Skip to main content Accessibility help
×
Home
Hostname: page-component-564cf476b6-r9chl Total loading time: 0.213 Render date: 2021-06-20T08:04:23.367Z Has data issue: true Feature Flags: { "shouldUseShareProductTool": true, "shouldUseHypothesis": true, "isUnsiloEnabled": true, "metricsAbstractViews": false, "figures": true, "newCiteModal": false, "newCitedByModal": true, "newEcommerce": true }

Preparation of a-Si:H and a-SiGe:H I-Layers for Nip Solar Cells at High Deposition Rates Using a Very High Frequency Technique

Published online by Cambridge University Press:  10 February 2011

S.J. Jones
Affiliation:
Energy Conversion Devices, Inc., Troy, MIl 48084
X. Deng
Affiliation:
Energy Conversion Devices, Inc., Troy, MIl 48084
T. Liu
Affiliation:
Energy Conversion Devices, Inc., Troy, MIl 48084
M. Izu
Affiliation:
Energy Conversion Devices, Inc., Troy, MIl 48084
Get access

Abstract

The 70 MHz Plasma Enhance Chemical Vapor Deposition (PECVD) technique has been tested as a high deposition rate (10 A/s) process for the fabrication of a-Si:H and a-SiGe:H alloy ilayers for high efficiency nip solar cells. As a prelude to multi-junction cell fabrication, the deposition conditions used to make single-junction a-Si:H and a-SiGe:H cells using this Very High Frequency (VHF) method have been varied to optimize the material quality and the cell efficiencies. It was found that the efficiencies and the light stability for a-Si:H single-junction cells can be made to remain relatively constant as the i-layer deposition rate is varied from 1 to 10 Å/s. Also these stable efficiencies are similar to those for cells made at low deposition rates (1 Å/s) using the standard 13.56 MHz PECVD technique. For the a-SiGe:H cells of the same i-layer thickness, use of the VHF technique leads to cells with higher currents and an ability to more easily current match triple-junction cells prepared at high deposition rates which should lead to higher multi-junction efficiencies. Thus, use of this VHF method in the production of large area a- Si:H based multi-junction solar modules will allow for higher i-layer deposition rates, higher manufacturing throughput and reduced module cost.

Type
Research Article
Copyright
Copyright © Materials Research Society 1998

Access options

Get access to the full version of this content by using one of the access options below.

References

1 Chatam, H. and Bhat, P.K., Amorphous Silicon Technology-1989, edited by Thompson, Madan, Taylor, Hamakawa, and Lecomber, , (Mat. Res. Soc. Proc. 149, Pittsburgh, PA, 1992), p. 447452.Google Scholar
2 Shah, A., Dutta, J., Wyrsch, N., Prasad, K., Curtins, H., Finger, F., Howling, A., and Hollenstein, Ch., Amorphous Silicon Technology-1992. edited by Hamakawa, Thompson, Lecomber, Madan and Schiff, (Mat. Res. Soc. Proc. 258, Pittsburgh, PA, 1992), p. 1526.Google Scholar
3 Izu, M., Deng, X., Krisko, A., Whelan, K., Young, R., Ovshinsky, H.C., Narasimhan, K.L. and Ovshinsky, S.R., Proc. 23rd IEEE PV Spec. Conf, p. 919 (1993).Google Scholar
4 Deng, X., Jones, S., Liu, T., Izu, M., Ovshinsky, S., Proc.26rd IEEE PV Sp. Conf., p.591 (1997).Google Scholar
5 Deng, X., Jones, S.J., Liu, T., Izu, M., Ovshinsky, S.R. and Hoffman, K., Amorphous Silicon Technology-1997, edited by Hack, Wagner, Schiff, Schropp, and Shimizu, , (Mat. Res. Soc. Proc. 467, Pittsburgh, PA, 1997), p. 795800.Google Scholar
6 Mackenzie, K.D., Eggert, J.R., Leopold, D.J., Li, Y.M., Paul, W., Phys. Rev. B 31, p. 2198 (1985).CrossRefGoogle Scholar
7 Sichanugrist, P., Suzuki, H., Konagai, M., Takahashi, K., Jap. J. Appl. Phys. 25, p. 440 (1986).CrossRefGoogle Scholar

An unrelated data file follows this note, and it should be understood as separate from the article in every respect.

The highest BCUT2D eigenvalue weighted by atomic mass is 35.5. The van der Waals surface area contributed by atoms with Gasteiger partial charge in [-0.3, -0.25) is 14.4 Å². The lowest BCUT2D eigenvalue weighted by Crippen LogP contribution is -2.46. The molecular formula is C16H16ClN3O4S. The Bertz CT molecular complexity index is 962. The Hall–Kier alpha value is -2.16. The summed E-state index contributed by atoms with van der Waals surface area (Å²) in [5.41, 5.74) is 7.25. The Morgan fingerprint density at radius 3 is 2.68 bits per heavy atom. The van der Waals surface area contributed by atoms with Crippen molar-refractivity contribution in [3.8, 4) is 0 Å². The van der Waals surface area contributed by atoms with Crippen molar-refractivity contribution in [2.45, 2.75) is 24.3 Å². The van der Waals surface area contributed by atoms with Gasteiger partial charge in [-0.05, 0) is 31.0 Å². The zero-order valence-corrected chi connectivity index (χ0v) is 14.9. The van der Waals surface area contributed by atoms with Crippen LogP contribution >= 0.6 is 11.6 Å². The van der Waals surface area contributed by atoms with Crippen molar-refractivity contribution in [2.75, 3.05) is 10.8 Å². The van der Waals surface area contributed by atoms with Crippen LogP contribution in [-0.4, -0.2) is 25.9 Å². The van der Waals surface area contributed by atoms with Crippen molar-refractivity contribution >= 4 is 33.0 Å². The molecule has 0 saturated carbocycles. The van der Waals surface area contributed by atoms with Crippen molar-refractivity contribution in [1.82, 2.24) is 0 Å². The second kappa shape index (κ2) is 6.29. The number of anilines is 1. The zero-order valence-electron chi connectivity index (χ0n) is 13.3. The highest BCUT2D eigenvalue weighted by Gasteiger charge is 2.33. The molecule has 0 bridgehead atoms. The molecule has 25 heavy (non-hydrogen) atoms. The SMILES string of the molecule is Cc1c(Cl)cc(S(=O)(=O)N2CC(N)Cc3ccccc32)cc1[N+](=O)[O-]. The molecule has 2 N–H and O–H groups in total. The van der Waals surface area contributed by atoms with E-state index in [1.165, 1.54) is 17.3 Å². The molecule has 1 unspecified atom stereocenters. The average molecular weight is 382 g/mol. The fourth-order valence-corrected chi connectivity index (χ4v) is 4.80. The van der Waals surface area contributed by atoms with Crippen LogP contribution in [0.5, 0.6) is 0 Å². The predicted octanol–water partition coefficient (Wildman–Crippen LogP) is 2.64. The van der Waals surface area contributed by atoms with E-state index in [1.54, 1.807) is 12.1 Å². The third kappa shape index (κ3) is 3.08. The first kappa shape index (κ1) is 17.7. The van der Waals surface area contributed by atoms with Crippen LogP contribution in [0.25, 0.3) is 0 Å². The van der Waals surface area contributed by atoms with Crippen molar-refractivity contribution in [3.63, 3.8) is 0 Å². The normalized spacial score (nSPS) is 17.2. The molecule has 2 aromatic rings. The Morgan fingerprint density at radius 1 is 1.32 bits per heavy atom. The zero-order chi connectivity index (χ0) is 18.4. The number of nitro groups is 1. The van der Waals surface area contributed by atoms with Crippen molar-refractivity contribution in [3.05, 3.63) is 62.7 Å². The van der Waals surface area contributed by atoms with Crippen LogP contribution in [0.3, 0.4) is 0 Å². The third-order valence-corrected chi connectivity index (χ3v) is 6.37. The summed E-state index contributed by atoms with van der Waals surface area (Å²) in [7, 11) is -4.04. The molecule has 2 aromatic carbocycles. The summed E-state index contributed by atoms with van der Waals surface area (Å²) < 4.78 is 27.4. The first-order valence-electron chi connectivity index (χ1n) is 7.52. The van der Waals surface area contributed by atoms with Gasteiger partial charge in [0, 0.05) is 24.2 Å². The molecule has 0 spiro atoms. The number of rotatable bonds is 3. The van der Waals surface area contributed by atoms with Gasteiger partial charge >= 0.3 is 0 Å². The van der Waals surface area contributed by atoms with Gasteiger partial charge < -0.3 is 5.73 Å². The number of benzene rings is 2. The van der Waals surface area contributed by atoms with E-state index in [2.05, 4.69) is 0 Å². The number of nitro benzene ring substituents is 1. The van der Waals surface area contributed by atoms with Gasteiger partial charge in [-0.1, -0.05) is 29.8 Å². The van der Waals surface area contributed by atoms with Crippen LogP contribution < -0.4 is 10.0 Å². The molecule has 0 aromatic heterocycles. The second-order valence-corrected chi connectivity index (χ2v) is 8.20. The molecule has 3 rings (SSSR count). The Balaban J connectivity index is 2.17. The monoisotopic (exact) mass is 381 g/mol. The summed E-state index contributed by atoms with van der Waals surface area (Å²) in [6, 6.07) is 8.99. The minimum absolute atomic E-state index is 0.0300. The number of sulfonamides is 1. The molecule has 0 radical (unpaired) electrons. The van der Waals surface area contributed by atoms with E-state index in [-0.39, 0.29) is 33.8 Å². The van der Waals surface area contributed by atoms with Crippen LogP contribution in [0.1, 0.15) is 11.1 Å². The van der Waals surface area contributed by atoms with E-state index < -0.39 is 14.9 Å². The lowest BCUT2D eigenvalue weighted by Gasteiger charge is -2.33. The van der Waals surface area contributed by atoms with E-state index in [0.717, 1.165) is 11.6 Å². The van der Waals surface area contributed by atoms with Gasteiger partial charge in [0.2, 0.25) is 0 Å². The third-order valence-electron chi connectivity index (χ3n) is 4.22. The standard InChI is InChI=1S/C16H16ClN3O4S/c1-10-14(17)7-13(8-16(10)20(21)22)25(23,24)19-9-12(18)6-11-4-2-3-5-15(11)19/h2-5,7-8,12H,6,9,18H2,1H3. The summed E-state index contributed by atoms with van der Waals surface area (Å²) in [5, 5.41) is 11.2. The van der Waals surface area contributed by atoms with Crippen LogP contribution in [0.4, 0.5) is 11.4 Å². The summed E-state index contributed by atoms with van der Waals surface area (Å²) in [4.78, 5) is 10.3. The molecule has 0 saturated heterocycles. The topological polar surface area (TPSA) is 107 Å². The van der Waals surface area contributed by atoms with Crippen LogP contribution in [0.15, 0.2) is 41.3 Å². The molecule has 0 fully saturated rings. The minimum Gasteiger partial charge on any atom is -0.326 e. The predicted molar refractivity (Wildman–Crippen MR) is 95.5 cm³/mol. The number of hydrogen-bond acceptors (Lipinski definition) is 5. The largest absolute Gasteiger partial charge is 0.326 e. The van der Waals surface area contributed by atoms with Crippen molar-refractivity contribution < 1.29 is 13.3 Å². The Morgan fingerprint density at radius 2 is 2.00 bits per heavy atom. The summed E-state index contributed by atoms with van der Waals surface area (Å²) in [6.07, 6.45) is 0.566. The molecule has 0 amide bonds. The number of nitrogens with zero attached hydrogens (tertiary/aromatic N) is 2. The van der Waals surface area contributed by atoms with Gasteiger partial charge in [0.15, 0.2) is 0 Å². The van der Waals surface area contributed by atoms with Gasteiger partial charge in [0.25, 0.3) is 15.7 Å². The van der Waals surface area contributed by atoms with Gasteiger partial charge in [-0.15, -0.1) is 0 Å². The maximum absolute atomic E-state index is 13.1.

8 Heintze, M., Zedlitz, R. and Bauer, G.H., Amorphous Silicon Technology-1993, editors Thompson, Schiff, Madan, Tanaka, Lecomber, , (Mat. Res. Soc. Proc. 297, Pittsburgh, PA, 1993), p.49.Google Scholar

Send article to Kindle

To send this article to your Kindle, first ensure no-reply@cambridge.org is added to your Approved Personal Document E-mail List under your Personal Document Settings on the Manage Your Content and Devices page of your Amazon account. Then enter the ‘name’ part of your Kindle email address below. Find out more about sending to your Kindle. Find out more about sending to your Kindle.

Note you can select to send to either the @free.kindle.com or @kindle.com variations. ‘@free.kindle.com’ emails are free but can only be sent to your device when it is connected to wi-fi. ‘@kindle.com’ emails can be delivered even when you are not connected to wi-fi, but note that service fees apply.

Find out more about the Kindle Personal Document Service.

Preparation of a-Si:H and a-SiGe:H I-Layers for Nip Solar Cells at High Deposition Rates Using a Very High Frequency Technique
Available formats
×

Send article to Dropbox

To send this article to your Dropbox account, please select one or more formats and confirm that you agree to abide by our usage policies. If this is the first time you use this feature, you will be asked to authorise Cambridge Core to connect with your <service> account. Find out more about sending content to Dropbox.

Preparation of a-Si:H and a-SiGe:H I-Layers for Nip Solar Cells at High Deposition Rates Using a Very High Frequency Technique
Available formats
×

Send article to Google Drive

To send this article to your Google Drive account, please select one or more formats and confirm that you agree to abide by our usage policies. If this is the first time you use this feature, you will be asked to authorise Cambridge Core to connect with your <service> account. Find out more about sending content to Google Drive.

Preparation of a-Si:H and a-SiGe:H I-Layers for Nip Solar Cells at High Deposition Rates Using a Very High Frequency Technique
Available formats
×
×

Reply to: Submit a response

Please enter your response.

Your details

Please enter a valid email address.

Conflicting interests

Do you have any conflicting interests? *